New series explores the spirit of Ulster-Scots communities
Date Posted: March 14, 2018
Hame, a brand-new series from Below the Radar productions, is set to showcase the people and places at the heart of Ulster-Scots communities across Ulster.
Beginning on Sunday 18 March, on BBC Two Northern Ireland at 10pm, Hame explores craft, music, heritage, history and faith, and features a number of small towns and villages such as Portavogie, Cullybackey, Articlave and Raphoe in Co Donegal.
The series, which was made with funding support from Northern Ireland Screen’s Ulster-Scots Broadcast Fund, is presented by Mark Thompson and Ruth Sanderson.
Well known in the wider Ulster-Scots community as both a musician and popular blogger, this is Mark’s first time as a presenter though he is no stranger to television as a contributor:
“I’ve appeared in a few programmes over the years, but never as a presenter, so it was a whole new experience for me. Some of the places I was a little familiar with, but to be welcomed into the ‘hames’ of other people was a unique privilege.”
Ruth Sanderson is already known to viewers as a reporter on BBC NI’s Home Ground and also on BBC Radio 4 where she is a regular presenter for On Your Farm. Born in a Presbyterian manse in rural Co Down, Ruth attended the University of St Andrews and has spent most of the last decade working in England for BBC Radio 4.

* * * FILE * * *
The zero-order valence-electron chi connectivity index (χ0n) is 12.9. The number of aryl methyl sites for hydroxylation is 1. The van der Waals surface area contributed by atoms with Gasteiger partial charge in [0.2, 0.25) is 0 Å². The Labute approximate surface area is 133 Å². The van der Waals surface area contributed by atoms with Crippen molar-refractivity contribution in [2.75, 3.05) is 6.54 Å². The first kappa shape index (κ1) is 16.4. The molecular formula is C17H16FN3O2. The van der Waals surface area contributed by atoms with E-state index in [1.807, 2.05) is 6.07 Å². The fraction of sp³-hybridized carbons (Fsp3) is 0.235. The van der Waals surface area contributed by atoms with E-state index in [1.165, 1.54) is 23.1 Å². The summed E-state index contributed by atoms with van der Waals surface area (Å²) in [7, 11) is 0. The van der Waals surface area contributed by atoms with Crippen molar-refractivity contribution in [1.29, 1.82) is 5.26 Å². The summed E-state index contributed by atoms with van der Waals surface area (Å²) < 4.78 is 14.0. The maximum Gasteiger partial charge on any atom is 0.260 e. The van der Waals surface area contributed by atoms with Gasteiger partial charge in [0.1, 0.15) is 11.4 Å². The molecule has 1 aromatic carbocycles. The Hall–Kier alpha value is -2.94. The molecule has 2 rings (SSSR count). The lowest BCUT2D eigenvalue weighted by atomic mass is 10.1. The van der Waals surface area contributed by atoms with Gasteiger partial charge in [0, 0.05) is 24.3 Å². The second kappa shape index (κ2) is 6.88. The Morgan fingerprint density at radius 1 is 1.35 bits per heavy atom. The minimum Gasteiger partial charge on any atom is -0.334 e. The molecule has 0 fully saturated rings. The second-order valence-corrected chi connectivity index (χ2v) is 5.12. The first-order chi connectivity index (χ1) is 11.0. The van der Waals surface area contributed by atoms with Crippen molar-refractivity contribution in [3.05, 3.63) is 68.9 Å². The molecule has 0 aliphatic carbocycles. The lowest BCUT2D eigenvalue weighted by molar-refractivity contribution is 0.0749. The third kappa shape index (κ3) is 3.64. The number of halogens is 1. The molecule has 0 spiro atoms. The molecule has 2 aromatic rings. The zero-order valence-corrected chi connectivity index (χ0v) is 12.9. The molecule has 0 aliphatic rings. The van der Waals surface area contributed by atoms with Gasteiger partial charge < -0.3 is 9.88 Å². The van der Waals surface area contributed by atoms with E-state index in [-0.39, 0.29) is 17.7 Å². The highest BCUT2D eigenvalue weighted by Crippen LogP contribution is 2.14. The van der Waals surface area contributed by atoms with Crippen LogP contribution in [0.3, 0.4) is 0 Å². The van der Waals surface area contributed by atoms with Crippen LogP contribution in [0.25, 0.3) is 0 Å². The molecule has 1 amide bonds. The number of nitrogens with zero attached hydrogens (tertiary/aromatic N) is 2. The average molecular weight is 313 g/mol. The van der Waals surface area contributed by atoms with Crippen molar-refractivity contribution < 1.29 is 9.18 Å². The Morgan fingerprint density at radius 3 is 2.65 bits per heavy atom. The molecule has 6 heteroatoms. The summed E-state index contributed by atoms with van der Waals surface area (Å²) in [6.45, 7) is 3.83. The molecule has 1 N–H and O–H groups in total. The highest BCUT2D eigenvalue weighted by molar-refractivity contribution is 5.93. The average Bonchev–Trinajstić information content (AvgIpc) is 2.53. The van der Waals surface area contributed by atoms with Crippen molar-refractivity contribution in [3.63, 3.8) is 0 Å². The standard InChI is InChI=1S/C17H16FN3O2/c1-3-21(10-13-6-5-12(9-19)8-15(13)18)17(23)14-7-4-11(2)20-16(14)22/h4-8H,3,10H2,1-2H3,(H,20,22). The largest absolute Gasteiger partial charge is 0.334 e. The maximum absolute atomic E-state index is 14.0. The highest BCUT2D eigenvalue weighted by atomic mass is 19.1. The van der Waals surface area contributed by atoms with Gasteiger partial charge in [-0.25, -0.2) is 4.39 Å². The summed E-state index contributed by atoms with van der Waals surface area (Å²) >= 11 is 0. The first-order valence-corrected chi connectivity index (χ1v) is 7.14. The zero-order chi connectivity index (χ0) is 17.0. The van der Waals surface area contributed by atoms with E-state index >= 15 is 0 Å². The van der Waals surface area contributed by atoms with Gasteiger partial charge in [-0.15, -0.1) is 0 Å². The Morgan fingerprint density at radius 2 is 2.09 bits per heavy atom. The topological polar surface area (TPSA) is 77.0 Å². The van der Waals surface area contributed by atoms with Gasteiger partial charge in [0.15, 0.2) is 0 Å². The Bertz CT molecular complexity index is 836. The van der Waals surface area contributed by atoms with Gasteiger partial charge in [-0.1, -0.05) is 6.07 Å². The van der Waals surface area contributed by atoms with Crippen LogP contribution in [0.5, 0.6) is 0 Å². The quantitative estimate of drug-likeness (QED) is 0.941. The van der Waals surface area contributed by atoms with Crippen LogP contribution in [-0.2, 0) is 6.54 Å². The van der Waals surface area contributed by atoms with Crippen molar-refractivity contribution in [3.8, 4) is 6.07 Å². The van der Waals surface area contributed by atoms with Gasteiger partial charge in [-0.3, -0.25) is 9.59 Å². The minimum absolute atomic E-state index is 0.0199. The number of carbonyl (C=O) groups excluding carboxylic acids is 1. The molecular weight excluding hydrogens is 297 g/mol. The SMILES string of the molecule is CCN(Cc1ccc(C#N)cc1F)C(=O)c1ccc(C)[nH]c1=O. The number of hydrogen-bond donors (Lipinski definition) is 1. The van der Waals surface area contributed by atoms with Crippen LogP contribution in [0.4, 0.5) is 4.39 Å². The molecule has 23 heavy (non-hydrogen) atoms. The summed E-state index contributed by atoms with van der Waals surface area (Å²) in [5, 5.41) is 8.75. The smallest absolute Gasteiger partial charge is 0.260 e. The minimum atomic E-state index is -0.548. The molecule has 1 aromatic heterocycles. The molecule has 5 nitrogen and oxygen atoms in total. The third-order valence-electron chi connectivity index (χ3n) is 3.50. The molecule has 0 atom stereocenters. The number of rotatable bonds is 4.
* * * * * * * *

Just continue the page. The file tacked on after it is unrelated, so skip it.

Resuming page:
Ruth says: “The series has let me explore my own history and I’ve engaged with brilliant people who have very similar backgrounds to myself. What struck me is how vibrant all the places we’ve visited are.”
For Mark Thompson the series title is the clue to what viewers will discover the six episodes:
It’s hard to explain but as an idea, ‘hame’ means so much more to an Ulster-Scot than ‘home’ ever will. It’s a deeper idea, it takes you back. That’s why the word recurs so much in Ulster-Scots tradition, in songs, poems and stories. It’s a mood, a feeling, an emotion, it’s deep and special. I hope we’ve caught some of that notion in the series – through the folk from places that are special in their own quiet ways.
And Mark is especially pleased that the first episode in the series comes from Portavogie, on the Ards peninsula: “I get to invite you into my own ‘hame’ in the Ards – to wander along familiar shores among ‘big stanes’, to hear fishermen sing as they have been doing for generations, to see the most exquisite world class embroidery produced by their wives and daughters.”
In addition to Portavogie the other communities visited in the series are Raphoe, Co Donegal; Cullybackey, Co Antrim; Markethill, Co Armagh, the Foyle Valley in Co Tyrone; and Articlave in Co Londonderry.
For Series Producer, Sean McGuire, making the series was about finding new stories in many old and familiar place.
Sean says: “It was a privilege to be invited into families and communities right across Ulster – and to discover not just a wealth of fascinating history, but craft, music, and community spirit too. The great thing about working on a series like this one is how much you learn about the place you yourself call home.”